Couple of items to note all of which assume a SQL 2005 platform as you say this code is for:
1) The call to DBCC UPDATEUSAGE in your ‘proc_records_per_database’ SP is unnecessary per BOL which states “Databases created on SQL Server 2005 should never experience incorrect counts, however, databases upgraded to SQL Server 2005 may contain invalid counts. We recommend running DBCC UPDATEUSAGE after upgrading to SQL Server 2005 to correct any invalid counts.” So you may need to run it the first time you access DB’s upgraded from 2000 to 2005 but after that initial run this is just excess overhead.
2) Per BOL regarding sysindexes “This SQL Server 2000 system table is included as a view for backward compatibility. We recommend that you use the current SQL Server system views instead.” The older SQL 2000 sysindexes is replaced with sys.indexes . Unfortunately the newer sys.indexes does not include rowcount however you can get it thru the SQL 2005 view sys.partitions but if you link it to sys.indexes you’ll need to eliminate the duplication that you get joining the 3 items (sys.tables, sys.indexes & sys.partitions)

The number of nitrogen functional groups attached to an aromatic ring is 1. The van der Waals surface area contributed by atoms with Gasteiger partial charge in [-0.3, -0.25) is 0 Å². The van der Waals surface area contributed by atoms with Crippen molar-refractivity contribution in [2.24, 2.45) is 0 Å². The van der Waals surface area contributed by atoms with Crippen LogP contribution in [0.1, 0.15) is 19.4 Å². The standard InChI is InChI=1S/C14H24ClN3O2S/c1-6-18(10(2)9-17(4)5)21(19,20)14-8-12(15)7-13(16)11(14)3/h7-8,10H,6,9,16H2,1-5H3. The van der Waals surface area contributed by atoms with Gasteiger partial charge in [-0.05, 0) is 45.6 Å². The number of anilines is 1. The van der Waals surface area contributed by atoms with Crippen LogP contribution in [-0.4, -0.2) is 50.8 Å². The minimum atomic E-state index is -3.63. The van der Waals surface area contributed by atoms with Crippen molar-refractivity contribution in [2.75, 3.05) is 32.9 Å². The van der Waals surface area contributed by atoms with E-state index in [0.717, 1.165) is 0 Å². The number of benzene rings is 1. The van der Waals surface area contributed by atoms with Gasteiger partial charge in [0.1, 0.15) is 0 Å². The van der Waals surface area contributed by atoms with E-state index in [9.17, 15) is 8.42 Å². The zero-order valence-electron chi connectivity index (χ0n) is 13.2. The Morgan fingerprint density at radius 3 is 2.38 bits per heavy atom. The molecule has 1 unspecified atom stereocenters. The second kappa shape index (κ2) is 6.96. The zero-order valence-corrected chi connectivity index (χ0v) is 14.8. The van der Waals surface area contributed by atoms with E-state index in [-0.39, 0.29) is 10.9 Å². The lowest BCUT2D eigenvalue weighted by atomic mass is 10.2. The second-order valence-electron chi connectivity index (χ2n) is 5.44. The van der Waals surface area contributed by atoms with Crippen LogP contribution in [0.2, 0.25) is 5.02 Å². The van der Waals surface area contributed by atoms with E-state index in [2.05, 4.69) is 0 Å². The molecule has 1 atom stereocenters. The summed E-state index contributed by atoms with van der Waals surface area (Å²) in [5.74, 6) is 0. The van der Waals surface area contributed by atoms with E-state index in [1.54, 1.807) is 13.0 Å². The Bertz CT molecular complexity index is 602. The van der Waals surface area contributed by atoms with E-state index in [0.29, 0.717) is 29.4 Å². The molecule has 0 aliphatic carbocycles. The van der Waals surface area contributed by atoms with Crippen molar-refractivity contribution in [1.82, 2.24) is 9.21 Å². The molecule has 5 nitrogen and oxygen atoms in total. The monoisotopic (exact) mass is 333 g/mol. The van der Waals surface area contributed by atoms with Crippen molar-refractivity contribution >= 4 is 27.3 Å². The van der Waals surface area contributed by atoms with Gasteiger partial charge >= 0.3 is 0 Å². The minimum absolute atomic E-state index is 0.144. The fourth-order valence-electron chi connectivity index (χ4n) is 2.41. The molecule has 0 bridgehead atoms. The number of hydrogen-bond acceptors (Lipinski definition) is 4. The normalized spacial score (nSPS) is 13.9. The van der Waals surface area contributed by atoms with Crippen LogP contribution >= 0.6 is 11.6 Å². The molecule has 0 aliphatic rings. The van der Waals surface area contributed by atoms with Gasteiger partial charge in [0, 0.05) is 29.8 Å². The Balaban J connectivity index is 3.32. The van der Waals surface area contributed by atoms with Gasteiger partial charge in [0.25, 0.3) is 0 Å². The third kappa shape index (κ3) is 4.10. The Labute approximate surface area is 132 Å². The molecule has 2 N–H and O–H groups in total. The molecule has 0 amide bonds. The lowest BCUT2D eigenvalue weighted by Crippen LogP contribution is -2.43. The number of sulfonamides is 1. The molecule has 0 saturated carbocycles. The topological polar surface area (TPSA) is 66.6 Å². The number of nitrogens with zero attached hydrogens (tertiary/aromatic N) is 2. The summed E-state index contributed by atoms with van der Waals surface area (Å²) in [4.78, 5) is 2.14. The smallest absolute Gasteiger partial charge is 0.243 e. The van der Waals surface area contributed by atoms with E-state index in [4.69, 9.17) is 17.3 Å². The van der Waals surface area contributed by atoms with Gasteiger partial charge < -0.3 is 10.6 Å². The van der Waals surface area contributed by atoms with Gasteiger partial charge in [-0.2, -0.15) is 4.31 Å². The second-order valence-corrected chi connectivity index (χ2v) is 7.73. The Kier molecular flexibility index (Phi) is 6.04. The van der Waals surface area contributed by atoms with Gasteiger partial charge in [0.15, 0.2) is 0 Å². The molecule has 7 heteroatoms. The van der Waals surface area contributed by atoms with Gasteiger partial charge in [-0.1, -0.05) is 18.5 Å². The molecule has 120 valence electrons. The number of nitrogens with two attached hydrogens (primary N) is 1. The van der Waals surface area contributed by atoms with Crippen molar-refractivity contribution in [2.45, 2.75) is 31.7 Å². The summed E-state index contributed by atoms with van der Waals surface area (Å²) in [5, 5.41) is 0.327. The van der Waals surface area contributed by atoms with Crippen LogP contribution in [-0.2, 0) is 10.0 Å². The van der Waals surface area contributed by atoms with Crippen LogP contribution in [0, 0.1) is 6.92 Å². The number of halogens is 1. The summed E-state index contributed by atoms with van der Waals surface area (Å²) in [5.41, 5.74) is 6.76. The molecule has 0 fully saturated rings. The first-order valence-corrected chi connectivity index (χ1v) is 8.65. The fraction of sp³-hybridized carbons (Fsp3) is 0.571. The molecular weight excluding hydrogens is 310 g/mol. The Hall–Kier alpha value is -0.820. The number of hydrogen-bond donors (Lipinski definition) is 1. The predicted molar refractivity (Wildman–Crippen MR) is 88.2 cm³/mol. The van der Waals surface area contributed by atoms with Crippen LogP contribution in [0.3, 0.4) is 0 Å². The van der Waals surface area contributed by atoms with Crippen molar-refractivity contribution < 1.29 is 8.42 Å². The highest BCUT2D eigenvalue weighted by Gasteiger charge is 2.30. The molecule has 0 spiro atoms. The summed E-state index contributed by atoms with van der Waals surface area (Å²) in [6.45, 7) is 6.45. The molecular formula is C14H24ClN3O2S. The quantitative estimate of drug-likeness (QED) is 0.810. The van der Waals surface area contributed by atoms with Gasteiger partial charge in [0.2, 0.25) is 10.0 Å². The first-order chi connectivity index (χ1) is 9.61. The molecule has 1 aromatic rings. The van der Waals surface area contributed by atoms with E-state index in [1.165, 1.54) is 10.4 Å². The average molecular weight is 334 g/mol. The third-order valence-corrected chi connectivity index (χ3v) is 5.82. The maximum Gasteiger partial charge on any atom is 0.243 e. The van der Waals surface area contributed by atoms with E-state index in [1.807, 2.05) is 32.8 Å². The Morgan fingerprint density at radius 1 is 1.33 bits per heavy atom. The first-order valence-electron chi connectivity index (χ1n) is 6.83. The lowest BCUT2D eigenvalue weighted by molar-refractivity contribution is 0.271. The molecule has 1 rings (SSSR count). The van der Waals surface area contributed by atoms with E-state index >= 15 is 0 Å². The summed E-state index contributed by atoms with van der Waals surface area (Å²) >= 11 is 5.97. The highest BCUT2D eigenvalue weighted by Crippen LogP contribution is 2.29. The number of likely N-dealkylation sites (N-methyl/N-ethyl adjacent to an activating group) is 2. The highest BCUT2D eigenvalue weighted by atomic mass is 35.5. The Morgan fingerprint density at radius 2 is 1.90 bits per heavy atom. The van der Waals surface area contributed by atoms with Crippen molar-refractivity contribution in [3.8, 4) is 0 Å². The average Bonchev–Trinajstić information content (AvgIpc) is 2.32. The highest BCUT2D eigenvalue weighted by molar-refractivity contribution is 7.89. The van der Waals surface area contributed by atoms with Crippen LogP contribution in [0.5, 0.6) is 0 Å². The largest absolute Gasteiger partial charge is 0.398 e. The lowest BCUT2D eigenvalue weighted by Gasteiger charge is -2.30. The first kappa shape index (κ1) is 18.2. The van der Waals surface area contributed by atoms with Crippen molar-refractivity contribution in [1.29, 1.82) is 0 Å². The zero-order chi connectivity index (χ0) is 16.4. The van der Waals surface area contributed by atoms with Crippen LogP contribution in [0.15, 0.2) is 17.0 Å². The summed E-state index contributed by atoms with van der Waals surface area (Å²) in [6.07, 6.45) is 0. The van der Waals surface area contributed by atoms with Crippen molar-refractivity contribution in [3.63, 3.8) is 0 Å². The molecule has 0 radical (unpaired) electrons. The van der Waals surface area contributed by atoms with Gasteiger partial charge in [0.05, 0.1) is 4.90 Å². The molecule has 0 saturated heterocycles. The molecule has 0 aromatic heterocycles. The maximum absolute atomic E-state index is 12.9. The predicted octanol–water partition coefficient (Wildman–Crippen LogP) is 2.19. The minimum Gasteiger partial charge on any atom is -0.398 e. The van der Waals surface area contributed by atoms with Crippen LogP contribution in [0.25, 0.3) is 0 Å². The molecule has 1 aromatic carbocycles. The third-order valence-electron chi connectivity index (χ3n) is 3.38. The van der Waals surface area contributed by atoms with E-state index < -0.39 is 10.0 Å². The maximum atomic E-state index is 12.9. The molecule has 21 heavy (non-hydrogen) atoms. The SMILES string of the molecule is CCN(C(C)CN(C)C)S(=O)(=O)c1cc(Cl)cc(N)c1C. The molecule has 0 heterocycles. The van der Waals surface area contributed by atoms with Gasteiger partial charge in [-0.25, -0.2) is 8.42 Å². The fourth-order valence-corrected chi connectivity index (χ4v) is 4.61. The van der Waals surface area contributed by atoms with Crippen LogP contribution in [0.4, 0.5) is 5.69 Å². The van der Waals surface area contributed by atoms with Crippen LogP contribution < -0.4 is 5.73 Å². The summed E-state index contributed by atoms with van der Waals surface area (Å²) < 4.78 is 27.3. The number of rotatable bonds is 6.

3) Even though you managed to avoid the literal use of a cursor you have 4 instances of RBAR (row by agonizing row) where you’re looping through some set/results.
4) It may be just me but it seems like there’s a lot going on here just to get the table name, rowcounts and space used. It does do it for all databases if one wishes however if one’s only looking for this info on a single DB which I think would be the more common scenario you can do this thru the join of sys.tables + sis.indexes + dbo.spt_values (located in the MASTER DB).
This is just my opinion.
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